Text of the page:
Experts urge safe handling as backyard poultry salmonella cases spike
An outbreak of salmonella cases among backyard poultry flocks has experts urging owners to practice safe handling and proper hygiene when working with birds, eggs and meat.
According to the Centers for Disease Control and Prevention, U.S. salmonella cases for 2021 had risen to 863 as of Aug. 31. That’s 191 new cases since the previous report on July 23, with 209 hospitalizations and two deaths among 47 states. Of those, 32 cases have been reported in Virginia, and one person has died.
“Salmonella bacteria may be found in poultry manure, and may not make the bird sick,” said Dr. Charles Broaddus, state veterinarian and director of the Virginia Department of Agriculture and Consumer Services’ Division of Food Industry Services. “The most effective way to prevent people who are handling chicks and chickens from getting sick is for them to wash their hands well after handling.”
Broaddus and other experts are asking parents to be especially vigilant when it comes to children, as one in four salmonella cases involve children under 5.
“Since small children are often not as aware of not putting their hands in their mouths or washing them well, we recommend that small children not handle poultry until they are of the age that their parents can trust them to wash their hands well and not put their hands in their mouths after handling chicks and chickens,” Broaddus advised.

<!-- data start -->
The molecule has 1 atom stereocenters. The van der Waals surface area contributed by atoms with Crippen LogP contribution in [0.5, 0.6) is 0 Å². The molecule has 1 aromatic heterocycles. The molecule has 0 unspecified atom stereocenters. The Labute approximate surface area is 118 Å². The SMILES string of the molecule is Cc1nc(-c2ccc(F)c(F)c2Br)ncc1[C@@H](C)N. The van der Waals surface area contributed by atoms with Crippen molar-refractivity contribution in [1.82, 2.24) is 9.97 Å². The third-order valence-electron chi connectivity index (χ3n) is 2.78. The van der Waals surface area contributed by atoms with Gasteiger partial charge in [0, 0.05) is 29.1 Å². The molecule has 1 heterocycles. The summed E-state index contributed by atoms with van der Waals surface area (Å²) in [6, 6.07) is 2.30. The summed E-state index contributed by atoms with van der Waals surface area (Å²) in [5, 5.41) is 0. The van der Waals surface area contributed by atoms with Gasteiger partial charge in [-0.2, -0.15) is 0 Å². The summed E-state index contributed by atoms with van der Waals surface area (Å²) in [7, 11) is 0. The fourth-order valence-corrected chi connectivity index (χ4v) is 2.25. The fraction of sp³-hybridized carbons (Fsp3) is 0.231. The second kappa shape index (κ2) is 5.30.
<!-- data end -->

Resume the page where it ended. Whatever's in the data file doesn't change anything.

Even if they look clean and healthy, backyard birds still can carry salmonella germs. Never kiss or cuddle poultry, and don’t eat or drink around them. When collecting eggs, use fine sandpaper, a brush or cloth to clear off dirt. Don’t rinse or wash them, because cooler water can pull germs into the egg through the porous shell.
“It’s very important that everyone practice biosecurity and proper personal hygiene to limit exposure,” said Tony Banks, senior assistant director of agriculture, development and innovation for Virginia Farm Bureau Federation. “This is especially true for owners of backyard poultry and small commercial flocks—these individuals may not be aware of the potential hazard or may not wear dedicated clothing and footwear to reduce their potential exposure when working with their fowl.”
According to the CDC, severe symptoms of salmonella include a fever higher than 102 degrees, vomiting, diarrhea and signs of dehydration such as dry mouth and throat and dizziness. Seek medical attention right away if you’re experiencing any of these.
For more information about the salmonella outbreak and safe handling practices, visit https://bit.ly/3AboXOW.